A test to predict which patients are most at risk from the Clostridium difficile (C. diff) infection has been developed, offering potential benefits to patients, hospitals and health services around the world.
A Clostridium difficile (C. diff) infection is one that can affect the digestive system and most commonly affects people staying in hospital. It is not generally a problem for healthy people but may infect those on antibiotics with an imbalance of ‘good bacteria’ in the gut.
A research paper published on 2 August 2013, in BMC Infectious Diseases has for the first time identified a unique four-point test using easily measurable clinical variables which can be used to accurately predict the death risk to patients from C. diff. Accurate prediction means that those patients at risk can be managed accordingly by the clinical team.
There were 17,414 reported cases in England in 2011 and C. diff related deaths accounted for 1.1 per cent of all deaths in England and Wales between 2006 and 2010. Patients over the age of 65 have particular risk of dying from a C. diff infection. Of those, 20 per cent are likely to have a recurrence of infection once antibiotics are withdrawn, and there is growing concern regarding the increasing number of C. diff strains resistant to drug therapies.
The research team behind the study are from the University of Exeter and the Royal Devon & Exeter NHS Foundation Trust (RD&E) and are supported by the National Institute for Health Research Collaboration for Leadership in Applied Health Research and Care in the South West Peninsula (NIHR PenCLAHRC).
Joint lead author of the study was Dr. Steve Michell, Senior Lecturer in Molecular Microbiology at the University of Exeter. He said: “Our findings are exciting because they identify a simple, accurate and robust method to identify those patients who are at risk of dying from a C. diff infection. The clinical variables identified are easily measurable, using tests that are commonly carried out in hospital. The results of our study strengthen the evidence for establishing the use of this rule in clinical settings: the benefits to patient well-being, the efficient management of infection in hospital and potential savings to the NHS and other health services around the world, would be immense.”
He added: “Our thanks go to colleagues at the RD&E and their patients for their involvement in this study.”
The study analysed the clinical notes of 213 patients who had been transferred to the RD&E’s specialised C. diff ward between 2007 and 2009. The RD&E’s C. diff rate was below the national average during this timescale.
Analysis of the clinical notes, wider information gathered while the patients were in hospital and a follow-up a minimum of 30-days post-discharge, was used by the research team to identify the four points of the test.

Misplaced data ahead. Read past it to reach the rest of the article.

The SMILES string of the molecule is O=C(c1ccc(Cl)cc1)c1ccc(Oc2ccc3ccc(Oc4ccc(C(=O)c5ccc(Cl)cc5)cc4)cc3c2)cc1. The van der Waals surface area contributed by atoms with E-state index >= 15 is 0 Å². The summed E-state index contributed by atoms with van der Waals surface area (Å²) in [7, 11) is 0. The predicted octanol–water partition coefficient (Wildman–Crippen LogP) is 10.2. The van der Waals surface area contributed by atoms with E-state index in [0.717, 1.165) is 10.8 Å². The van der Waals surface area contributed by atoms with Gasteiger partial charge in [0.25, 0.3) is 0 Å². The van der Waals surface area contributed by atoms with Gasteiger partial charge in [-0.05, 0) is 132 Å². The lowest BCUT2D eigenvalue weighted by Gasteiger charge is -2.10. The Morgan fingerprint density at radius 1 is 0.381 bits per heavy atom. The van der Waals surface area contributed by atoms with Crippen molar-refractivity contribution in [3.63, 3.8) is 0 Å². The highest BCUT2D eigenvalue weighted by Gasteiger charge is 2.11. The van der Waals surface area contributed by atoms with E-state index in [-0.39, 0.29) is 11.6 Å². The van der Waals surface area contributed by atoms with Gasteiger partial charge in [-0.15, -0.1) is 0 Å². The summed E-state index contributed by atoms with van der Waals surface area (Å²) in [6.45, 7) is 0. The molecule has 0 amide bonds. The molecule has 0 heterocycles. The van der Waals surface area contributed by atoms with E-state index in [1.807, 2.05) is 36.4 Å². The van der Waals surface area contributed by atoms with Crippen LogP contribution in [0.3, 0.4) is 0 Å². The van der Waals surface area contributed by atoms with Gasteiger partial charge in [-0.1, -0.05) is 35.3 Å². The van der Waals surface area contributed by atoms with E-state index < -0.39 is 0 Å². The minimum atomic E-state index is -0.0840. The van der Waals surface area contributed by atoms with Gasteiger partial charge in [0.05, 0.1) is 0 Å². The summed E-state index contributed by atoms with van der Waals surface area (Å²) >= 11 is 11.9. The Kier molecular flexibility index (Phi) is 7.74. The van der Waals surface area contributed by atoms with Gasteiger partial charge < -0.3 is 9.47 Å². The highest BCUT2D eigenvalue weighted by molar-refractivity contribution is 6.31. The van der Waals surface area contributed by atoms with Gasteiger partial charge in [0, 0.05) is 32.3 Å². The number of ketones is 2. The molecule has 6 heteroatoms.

These include: serum albumin levels (protein in blood plasma); respiratory rate; C-reactive protein (a protein found in blood, the levels of which rise in inflammation); and white cell count.
A simple four variable prediction rule was devised based on acceptable thresholds for the results of each test.
The rule’s comparative simplicity, using fewer variables than those proscribed by other studies, means that it could be used by non-specialists when assessing patients within or around 48 hours of diagnosis. This in turn means that more clinicians could carry out assessments, with more patients assessed and management interventions put in place.
Dr. Ray Sheridan, Consultant Physician at the RD&E, said: “Patients with C. difficile are often much sicker than they might first look. They generally have a weak immune system and are being more prone to infections. Consequently, they don't generate the same immune response as healthier people would. This means that they don't always have the outward signs of infection; for example, they may have a severe infection but won't have a temperature.
“This makes it difficult for non-specialists to recognise how ill patients are and when to start the right treatment. It’s important to get the treatment: too much treatment may see new antibiotic resistant strains emerge; too little and patients might die. There are also cost implications. Some of the more intensive treatments need to be really tailored to individual patients and some treatments aren't always very nice to have.
He added: “This really simple and quick tool, which any junior doctor could use in the middle of the night quickly and easily, flags up those who need a speedy and intensive treatment regime or more senior help. The quicker we get on with the right treatment for the right patient the better their chances of recovery are. This is a tool that should be used in every hospital in the UK as soon as possible: if we did so we would save more lives.”
He said: “This study a great example of universities and hospitals working together for direct patient benefit."
For further information visit www.nihr.ac.uk